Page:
North Lanarkshire Council warns of £35m in cuts and savings
A third major Scottish council has warned it would need to find big savings following the Scottish budget.
Labour-run North Lanarkshire said it faced cuts of nearly £35m.
Last week, Glasgow and Fife councils announced they would have to find at least £90m of savings between them.
The warnings come as BBC Scotland analysis revealed North Lanarkshire should get £625m from the Scottish government next year - virtually the same as the current figure.
Nationally, the basic amount of money being given by the government to Scotland's 32 councils - the revenue budget - will fall from £9.693bn this year to £9.496bn next year.
However, this is not the final total because once certain grant funding is included, the government proposes to give councils more than £10bn.
If North Lanarkshire Council judged it would need more revenue to balance the books it could for the first time in nearly a decade increase council tax by 3%.
The local authority has yet say if it will put bills up.
Council leader Jim Logue said the Scottish government's funding offer would mean a £34.5m cut to local services in North Lanarkshire in 2017/18.
He explained: "We have now had time to analyse the Scottish government's budget announcement and, put simply, although there is a £400m increase to the amount of money the Scottish government is getting, they have decided once again that local services should bear the brunt of the cuts.
"In North Lanarkshire, that is likely to mean £34.5m of cuts once cost pressures and inflation are taken into account.
"That's a huge potential impact on vital local services. In addition, there is no increase in capital spending, which means that investment in new schools, houses and roads will stagnate.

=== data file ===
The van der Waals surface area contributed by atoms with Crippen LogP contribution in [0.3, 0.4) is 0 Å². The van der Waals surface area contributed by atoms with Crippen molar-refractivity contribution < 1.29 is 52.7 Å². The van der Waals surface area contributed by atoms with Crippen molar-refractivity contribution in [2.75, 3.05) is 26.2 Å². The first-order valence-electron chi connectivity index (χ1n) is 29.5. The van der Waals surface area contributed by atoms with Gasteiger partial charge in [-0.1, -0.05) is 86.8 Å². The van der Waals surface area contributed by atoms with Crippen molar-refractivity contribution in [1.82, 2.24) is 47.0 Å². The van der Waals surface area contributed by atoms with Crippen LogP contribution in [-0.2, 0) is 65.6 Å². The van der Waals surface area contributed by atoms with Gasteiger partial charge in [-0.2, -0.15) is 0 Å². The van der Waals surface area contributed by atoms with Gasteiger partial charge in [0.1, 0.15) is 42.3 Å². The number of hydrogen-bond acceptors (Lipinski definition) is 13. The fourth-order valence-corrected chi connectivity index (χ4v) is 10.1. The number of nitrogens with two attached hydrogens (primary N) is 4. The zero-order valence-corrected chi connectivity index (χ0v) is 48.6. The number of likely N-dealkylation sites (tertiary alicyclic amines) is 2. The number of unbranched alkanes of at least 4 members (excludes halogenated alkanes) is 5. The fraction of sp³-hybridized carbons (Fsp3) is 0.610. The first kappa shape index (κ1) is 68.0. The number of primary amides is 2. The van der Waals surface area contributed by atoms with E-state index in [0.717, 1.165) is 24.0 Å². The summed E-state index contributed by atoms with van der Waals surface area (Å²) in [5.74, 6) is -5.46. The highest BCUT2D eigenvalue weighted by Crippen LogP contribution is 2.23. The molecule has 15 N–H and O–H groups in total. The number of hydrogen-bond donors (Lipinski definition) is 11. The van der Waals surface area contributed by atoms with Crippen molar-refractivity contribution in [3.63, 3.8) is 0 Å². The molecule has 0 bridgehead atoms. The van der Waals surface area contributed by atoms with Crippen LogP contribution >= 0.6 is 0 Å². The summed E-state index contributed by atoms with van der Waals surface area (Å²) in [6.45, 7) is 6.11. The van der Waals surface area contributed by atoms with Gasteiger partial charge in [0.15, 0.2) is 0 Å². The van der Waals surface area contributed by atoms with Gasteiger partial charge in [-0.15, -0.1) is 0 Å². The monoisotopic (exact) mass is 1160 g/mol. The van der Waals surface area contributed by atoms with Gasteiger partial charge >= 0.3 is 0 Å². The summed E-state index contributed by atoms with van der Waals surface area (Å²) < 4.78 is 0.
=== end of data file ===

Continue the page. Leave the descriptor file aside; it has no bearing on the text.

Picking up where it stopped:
"What the draft budget shows is that local councils like North Lanarkshire are being hit unfairly. But we are ambitious for our communities and the local economy and we will do everything we can before the budget is finalised to demand a guaranteed fair deal for North Lanarkshire."
'Constant attack on local services'
The council will now work on producing its own budget for next year, with decisions due in February.
Councillor Logue said: "We have always tried to minimise the impact on vital frontline services and we will continue to do that.
"We have also had a commitment to minimising the possibility of compulsory redundancies and we will look to continue with that policy. But this constant attack on local services in year after year of budget cuts has to stop."
Councils are heavily dependent on the Scottish government for their money.
The figure of £625m seen by BBC Scotland includes North Lanarkshire's share of a new £120m pot which would have to be given straight to headteachers.
Critics contend that because this is a new scheme, the total figures for this year and next year do not compare like with like.
Savings could also need to be found to counteract the effect of inflation or to cope with rising demand or costs in particular services.
Scotland's Finance Secretary Derek Mackay insisted that his draft budget, presented to Holyrood last week, was a good one for local government.
He said: "You have to look at the whole package to local government. If this settlement was so bad tell me why Cosla hasn't rejected the package that I've presented to local government?
"They're considering the package and they certainly haven't rejected it because they recognise that there's been movement in areas of policy."